Leaders within the Republican Party, including President Bush, forced Sen. Trent Lott to resign his leadership position on Friday. His ill-advised comments have publicly exposed the reason why Republicans repeatedly fail to make inroads with Southern minority voters. Those minority voters have known that Republicans in the South are different from other Republicans. The growth of the Republican Party in the once-solid Democratic South is the result of various long-term, conscious plans to entice conservative white Southerners into the party by using racial "code words."
NEWS
September 7, 1987 | ROBERT SHOGAN, Times Political Writer
Georgia Sen. Sam Nunn's decision not to enter the 1988 Democratic presidential campaign has dramatically raised the stakes in the South's Super Tuesday primary next March, especially for the two candidates who have so far mounted the strongest bids for the nomination--Massachusetts Gov. Michael S. Dukakis and Missouri Rep. Richard A. Gephardt.
OPINION
November 2, 2010 | Jonah Goldberg
"Demography is destiny. " After Barack Obama's election in 2008, the phrase was on the lips of progressive prognosticators everywhere. A permanent alignment had arrived. The growing ranks of Latinos, the reliably liberal voting patterns of blacks, the Republican Party's longstanding problem with single women, plus the fact that surveys found young people ? a.k.a. millennials ? to be the most liberal generation in decades all proved that the aging, white GOP was destined for near-eternal rump status.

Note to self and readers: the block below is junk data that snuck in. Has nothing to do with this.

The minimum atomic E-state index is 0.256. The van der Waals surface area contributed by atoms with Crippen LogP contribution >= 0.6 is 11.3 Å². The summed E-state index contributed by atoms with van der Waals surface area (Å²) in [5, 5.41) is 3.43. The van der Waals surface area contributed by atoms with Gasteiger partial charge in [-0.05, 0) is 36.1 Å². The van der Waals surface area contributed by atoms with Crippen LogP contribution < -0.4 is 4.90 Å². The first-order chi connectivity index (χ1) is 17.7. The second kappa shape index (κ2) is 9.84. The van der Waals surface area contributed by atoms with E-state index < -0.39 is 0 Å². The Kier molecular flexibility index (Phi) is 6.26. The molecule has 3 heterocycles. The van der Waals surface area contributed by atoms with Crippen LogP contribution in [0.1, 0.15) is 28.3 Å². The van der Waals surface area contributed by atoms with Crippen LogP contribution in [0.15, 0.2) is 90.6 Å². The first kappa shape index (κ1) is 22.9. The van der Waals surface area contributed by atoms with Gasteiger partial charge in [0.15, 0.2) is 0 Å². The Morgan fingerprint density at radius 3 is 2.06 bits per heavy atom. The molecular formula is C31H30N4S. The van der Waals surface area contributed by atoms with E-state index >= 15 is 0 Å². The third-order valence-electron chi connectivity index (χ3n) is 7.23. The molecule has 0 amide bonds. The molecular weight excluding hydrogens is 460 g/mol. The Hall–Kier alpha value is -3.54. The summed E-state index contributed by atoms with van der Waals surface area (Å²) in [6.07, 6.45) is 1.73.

CALIFORNIA | LOCAL
February 12, 1999 | RICHARD TAFEL, Richard Tafel is executive director of Log Cabin Republicans, a nationwide group of gay Republicans
A strategic shift the Republican Party made nearly 30 years ago has helped to slowly poison its image before the American people, and it may be the Achilles' heel that brings it down in 2000. In 1972, the core of President Nixon's reelection campaign was not break-ins and wire-tapping but rather the "Southern strategy," or as the Nixon team called it, "positive polarization."
BUSINESS
September 11, 1995 | CHRIS KRAUL, TIMES STAFF WRITER
With Latin American trade on the increase because of lower tariff barriers and the new North American Free Trade Agreement, more Americans are seeking jobs south of the border. And although the job market can be a tough one to crack, U.S. job hunters with the right training and language skills can prevail. It's a difficult job market because U.S. companies and Latin American firms are not as eager to hire Americans as they once were.